Resisting the pressures of rising interest rates and inflation with two straight years of turbo-charged growth, Dubai remains a standout global property marketplace, having recorded a double-digit price surge for 2022, according to Property Monitor.
Overall property price growth reached 11.05 per cent in 2022, averaging 0.92 per cent per month— down from 1.33 per cent per month in 2021 when annual price growth was just shy of 16 per cent, but still, a very strong yearly performance, the real estate data platform said in its report.
Last year has been “an incredibly strong year” for the Dubai real estate market as property price recorded a 1.17 per cent increase in December. Property values now stand at Dh 1,089 per sq. ft. according to the Property Monitor Dynamic Price Index (DPI), now back to a level not seen since December 2013 during the last market upswing and in January 2018 on the long pre-Covid down cycle.
The total volume of sales transactions declined 10.4 per cent in December registering a total of 9,131 sales. However, transactions for the month still reached a level that marks the strongest December on record and almost double that of every December since 2014.
Sales performance in 2022 for the residential segment did indeed reach a new all-time high with 86,849 sales displacing the long-standing record of 80,831 sales set in 2009.
“It is perhaps that Dubai cannot be truly compared, on a like-for-like basis, with any other global market owing to its unique position, whereby it has become an oasis, not just in the desert but the world real estate sector. A particular feature of the current demand curve is the stream of interest from across the globe which seems to be fuelled by a near-endless number of taps, from the impact of the Arab Spring on the previous market cycle to Covid-19, to the Ukraine-Russian conflict, and most recently the removal of restrictions in China and the reopening for travel abroad,” said Zhann Jochinke, director of market intelligence & research at Cavendish Maxwell.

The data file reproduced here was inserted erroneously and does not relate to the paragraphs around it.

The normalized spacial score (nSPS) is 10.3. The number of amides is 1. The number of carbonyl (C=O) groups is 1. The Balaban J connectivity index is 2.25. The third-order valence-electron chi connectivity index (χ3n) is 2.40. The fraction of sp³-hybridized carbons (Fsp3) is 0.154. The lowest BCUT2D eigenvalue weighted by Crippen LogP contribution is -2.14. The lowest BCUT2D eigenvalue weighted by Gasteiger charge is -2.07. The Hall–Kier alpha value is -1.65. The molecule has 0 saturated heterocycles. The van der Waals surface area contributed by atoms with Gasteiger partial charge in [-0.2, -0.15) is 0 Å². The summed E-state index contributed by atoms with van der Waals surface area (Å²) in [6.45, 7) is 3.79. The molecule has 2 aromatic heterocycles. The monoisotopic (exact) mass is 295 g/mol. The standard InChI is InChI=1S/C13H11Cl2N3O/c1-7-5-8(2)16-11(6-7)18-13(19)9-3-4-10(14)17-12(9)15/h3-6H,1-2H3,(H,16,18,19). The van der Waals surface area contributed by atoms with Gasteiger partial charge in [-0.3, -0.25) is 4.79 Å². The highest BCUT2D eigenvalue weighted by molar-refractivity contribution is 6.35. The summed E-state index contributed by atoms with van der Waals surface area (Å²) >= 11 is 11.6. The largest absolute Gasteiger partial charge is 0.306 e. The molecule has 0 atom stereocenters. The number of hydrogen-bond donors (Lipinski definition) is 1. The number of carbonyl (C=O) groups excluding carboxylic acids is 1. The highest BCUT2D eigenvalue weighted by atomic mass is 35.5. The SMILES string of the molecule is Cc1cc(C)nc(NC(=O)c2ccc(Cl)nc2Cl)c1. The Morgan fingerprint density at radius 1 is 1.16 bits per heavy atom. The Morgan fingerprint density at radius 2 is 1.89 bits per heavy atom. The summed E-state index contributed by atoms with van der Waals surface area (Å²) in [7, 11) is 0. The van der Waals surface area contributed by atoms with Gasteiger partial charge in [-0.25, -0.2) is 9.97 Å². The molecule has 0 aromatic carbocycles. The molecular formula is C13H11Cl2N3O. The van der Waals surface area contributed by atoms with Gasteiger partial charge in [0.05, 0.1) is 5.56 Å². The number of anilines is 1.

According to a report from ValuStrat, villa and apartment prices in Dubai are poised to register a citywide increase of around 7.0 per cent to 10 per cent in 2023 due to strong demand for prime properties. Dubai is expected to see higher visitor footfall this year following the lifting of Covid-19 restrictions in China, a major source market for the emirate’s tourism sector.
Dubai will also get a boost from the upcoming COP28, which will host 140 heads of state and government leaders and more than 80,000 delegates. The newly launched UAE Tourism Strategy 2031 is also likely to boost tourism investment in various related sectors, including travel, aviation and hospitality.
"With double-digit growth recorded in December, Dubai real estate has ended the year 2022 on a strong note. The same pattern can be seen in January, as the market continues its golden run, backed by the support of foreign investors and HNWIs," said Ata Shobeiry, chief executive of Zoom Property.
A report by DXBinteract.com revealed that Dubai’s property market achieved 76 per cent growth in sales in 2022 compared to 2021, with a total value of Dh265 billion. Off-plan property sales grew by 100 per cent registering more than 52,000 transactions worth over Dh124 billion in 2022.
In 2022, developers showed renewed confidence and brought a record 53,000 units to the market in 2022 with a total value in excess of Dh155 billion. Gross rental yields continued to increase with apartments just over seven per cent, making capital and rental returns irresistible for many investors while mortgage volumes remained high buoyed by rising bulk investor portfolio transactions, said the Property Monitor report.
“Should the market be able to maintain the record-setting pace of 2022 we could see in excess of 110,000 transactions next year. Property Monitor analysis, however, predicts that this is unlikely and that some steam and investor froth will inevitably come off the market and transaction volumes should moderate throughout the year ahead,” analysts at the report said.
Source: Khaleej Times